Native American DNA
Tribal Belonging and the False Promise of Genetic Science
Publication Year: 2013
Who is a Native American? And who gets to decide? From genealogists searching online for their ancestors to fortune hunters hoping for a slice of casino profits from wealthy tribes, the answers to these seemingly straightforward questions have profound ramifications. The rise of DNA testing has further complicated the issues and raised the stakes.
In Native American DNA, Kim TallBear shows how DNA testing is a powerful—and problematic—scientific process that is useful in determining close biological relatives. But tribal membership is a legal category that has developed in dependence on certain social understandings and historical contexts, a set of concepts that entangles genetic information in a web of family relations, reservation histories, tribal rules, and government regulations. At a larger level, TallBear asserts, the “markers” that are identified and applied to specific groups such as Native American tribes bear the imprints of the cultural, racial, ethnic, national, and even tribal misinterpretations of the humans who study them.
TallBear notes that ideas about racial science, which informed white definitions of tribes in the nineteenth century, are unfortunately being revived in twenty-first-century laboratories. Because today’s science seems so compelling, increasing numbers of Native Americans have begun to believe their own metaphors: “in our blood” is giving way to “in our DNA.” This rhetorical drift, she argues, has significant consequences, and ultimately she shows how Native American claims to land, resources, and sovereignty that have taken generations to ratify may be seriously—and permanently—undermined.
Published by: University of Minnesota Press
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Title Page, Copyright Page, Dedication
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Many people helped along the path to this book. I can name but a few important individuals here, and I name them chronologically. I thank my mother, LeeAnn TallBear, for impressing on me from my earliest memory that education could make all the difference in living a full and productive life—that it could take me to interesting places in ...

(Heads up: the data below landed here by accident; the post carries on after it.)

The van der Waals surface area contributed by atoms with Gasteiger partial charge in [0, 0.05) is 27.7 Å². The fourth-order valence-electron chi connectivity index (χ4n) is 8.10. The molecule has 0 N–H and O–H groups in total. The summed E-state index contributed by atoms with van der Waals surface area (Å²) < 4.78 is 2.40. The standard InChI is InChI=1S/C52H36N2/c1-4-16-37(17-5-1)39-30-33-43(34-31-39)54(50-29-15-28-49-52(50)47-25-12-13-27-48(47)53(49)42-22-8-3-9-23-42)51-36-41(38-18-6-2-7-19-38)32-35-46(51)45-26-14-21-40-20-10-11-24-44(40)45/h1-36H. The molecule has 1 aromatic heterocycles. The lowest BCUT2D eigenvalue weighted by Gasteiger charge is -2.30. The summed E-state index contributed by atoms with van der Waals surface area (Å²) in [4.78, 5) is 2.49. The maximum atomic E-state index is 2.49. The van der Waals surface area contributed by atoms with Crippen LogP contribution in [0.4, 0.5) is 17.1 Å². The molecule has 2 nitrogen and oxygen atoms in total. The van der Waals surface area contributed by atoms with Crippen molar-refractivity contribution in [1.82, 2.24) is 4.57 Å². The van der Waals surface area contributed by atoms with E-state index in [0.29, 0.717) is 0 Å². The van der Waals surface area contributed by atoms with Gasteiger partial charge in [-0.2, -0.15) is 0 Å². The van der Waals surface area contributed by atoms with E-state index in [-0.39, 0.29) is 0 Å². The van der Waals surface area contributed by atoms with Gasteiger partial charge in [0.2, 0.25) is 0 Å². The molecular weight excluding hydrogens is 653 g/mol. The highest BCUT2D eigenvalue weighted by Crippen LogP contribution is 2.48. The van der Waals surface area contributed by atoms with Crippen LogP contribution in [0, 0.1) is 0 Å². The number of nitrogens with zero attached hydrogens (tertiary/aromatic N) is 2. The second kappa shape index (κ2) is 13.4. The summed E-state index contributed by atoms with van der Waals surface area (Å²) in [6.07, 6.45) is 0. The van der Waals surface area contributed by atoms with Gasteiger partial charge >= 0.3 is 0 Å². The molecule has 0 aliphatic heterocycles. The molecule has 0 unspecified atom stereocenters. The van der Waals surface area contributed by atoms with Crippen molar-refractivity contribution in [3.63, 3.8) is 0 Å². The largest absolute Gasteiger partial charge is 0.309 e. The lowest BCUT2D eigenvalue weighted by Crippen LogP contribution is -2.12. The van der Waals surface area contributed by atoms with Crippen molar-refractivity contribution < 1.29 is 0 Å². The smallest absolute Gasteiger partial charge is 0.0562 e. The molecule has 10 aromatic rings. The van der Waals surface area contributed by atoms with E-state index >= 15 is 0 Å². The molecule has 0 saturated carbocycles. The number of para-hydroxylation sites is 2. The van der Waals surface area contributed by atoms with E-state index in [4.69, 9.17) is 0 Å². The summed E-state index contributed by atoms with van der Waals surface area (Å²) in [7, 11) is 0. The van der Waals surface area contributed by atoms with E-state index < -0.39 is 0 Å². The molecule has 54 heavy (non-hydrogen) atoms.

INTRODUCTION: An Indigenous, Feminist Approach to DNA Politics
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Scientists and the public alike are on the hunt for “Native American DNA.”1 Hi-tech genomics labs at universities around the world search for answers to questions about human origins and ancient global migrations. In the glossy world of made-for-television science, celebrity geneticist Spencer Wells travels in jet planes and Land Rovers to farflung ...
1. Racial Science, Blood, and DNA
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The phenomenon of Native American DNA can be understood in all of its richness only if it is understood as co-constituted with U.S. race categories, which themselves are coproduced with Euro-American colo nial practices, including eighteenth- through twentieth-century U.S. race laws, policy, and programs. The meanings of Native American ...
2. The DNA Dot-com: Selling Ancestry
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In the early 1960s, researchers began applying new genetic techniques to traditional anthropological questions.1 The new science was coined “molecular anthropology.” Today, researchers around the world use a growing arsenal of techniques to study ancient human migrations and the biological and cultural relationships between human groups in ...
3. Genetic Genealogy Online
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Genealogy research is perhaps the most popular U.S. American pastime.1This chapter explores the practice of “genetic genealogy,” or genealogical (“family tree”) research that makes use of ancestry-DNA tests to fill in documentary gaps. Often called an obsession, genealogy re search had an estimated forty million practitioners in the United States ...
4. The Genographic Project: The Business of Research and Representation
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In April 2005, the National Geographic Society and IBM, with funding from the Waitt Family Foundation (established by a cofounder of Gateway, Inc.), launched the Genographic Project as a five-year “research partnership”1 that aims to “trace the migratory history of the human species” and “map how the Earth was populated.”2 The Genographic Project, a ...
CONCLUSION: Indigenous and Genetic Governance and Knowledge
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“Native American DNA” fascinated me from the first moment that I heard it uttered. Not having taken a genetics or biological anthropology class, that first utterance struck my ears at a meeting having to do with a grant that my employer had won from the U.S. Department of Energy’s program in the ethical, legal, and social implications (ELSI) ...
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About the Author
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Kim TallBear is associate professor of anthropology at the University of Texas at Austin.
Page Count: 256
Publication Year: 2013